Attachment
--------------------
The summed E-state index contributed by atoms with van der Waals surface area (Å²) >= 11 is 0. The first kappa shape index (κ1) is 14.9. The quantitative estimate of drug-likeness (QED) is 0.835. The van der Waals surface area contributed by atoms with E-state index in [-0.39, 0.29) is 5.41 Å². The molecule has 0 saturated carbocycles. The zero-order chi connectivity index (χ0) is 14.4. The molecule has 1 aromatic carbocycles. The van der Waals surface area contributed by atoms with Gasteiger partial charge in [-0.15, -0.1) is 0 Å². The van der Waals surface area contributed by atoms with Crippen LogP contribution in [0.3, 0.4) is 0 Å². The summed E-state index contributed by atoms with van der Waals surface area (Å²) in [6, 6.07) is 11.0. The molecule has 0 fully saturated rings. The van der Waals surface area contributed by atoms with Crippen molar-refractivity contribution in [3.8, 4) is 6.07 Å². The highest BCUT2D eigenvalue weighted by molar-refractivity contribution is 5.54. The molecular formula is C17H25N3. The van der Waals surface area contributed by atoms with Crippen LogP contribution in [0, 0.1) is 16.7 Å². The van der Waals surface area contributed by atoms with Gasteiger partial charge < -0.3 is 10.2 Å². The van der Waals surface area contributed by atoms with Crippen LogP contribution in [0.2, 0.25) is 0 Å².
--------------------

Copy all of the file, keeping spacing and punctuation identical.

The summed E-state index contributed by atoms with van der Waals surface area (Å²) >= 11 is 0. The first kappa shape index (κ1) is 14.9. The quantitative estimate of drug-likeness (QED) is 0.835. The van der Waals surface area contributed by atoms with E-state index in [-0.39, 0.29) is 5.41 Å². The molecule has 0 saturated carbocycles. The zero-order chi connectivity index (χ0) is 14.4. The molecule has 1 aromatic carbocycles. The van der Waals surface area contributed by atoms with Gasteiger partial charge in [-0.15, -0.1) is 0 Å². The van der Waals surface area contributed by atoms with Crippen LogP contribution in [0.3, 0.4) is 0 Å². The summed E-state index contributed by atoms with van der Waals surface area (Å²) in [6, 6.07) is 11.0. The molecule has 0 fully saturated rings. The van der Waals surface area contributed by atoms with Crippen molar-refractivity contribution in [3.8, 4) is 6.07 Å². The highest BCUT2D eigenvalue weighted by molar-refractivity contribution is 5.54. The molecular formula is C17H25N3. The van der Waals surface area contributed by atoms with Crippen LogP contribution in [0, 0.1) is 16.7 Å². The van der Waals surface area contributed by atoms with Gasteiger partial charge < -0.3 is 10.2 Å². The van der Waals surface area contributed by atoms with Crippen LogP contribution in [0.2, 0.25) is 0 Å².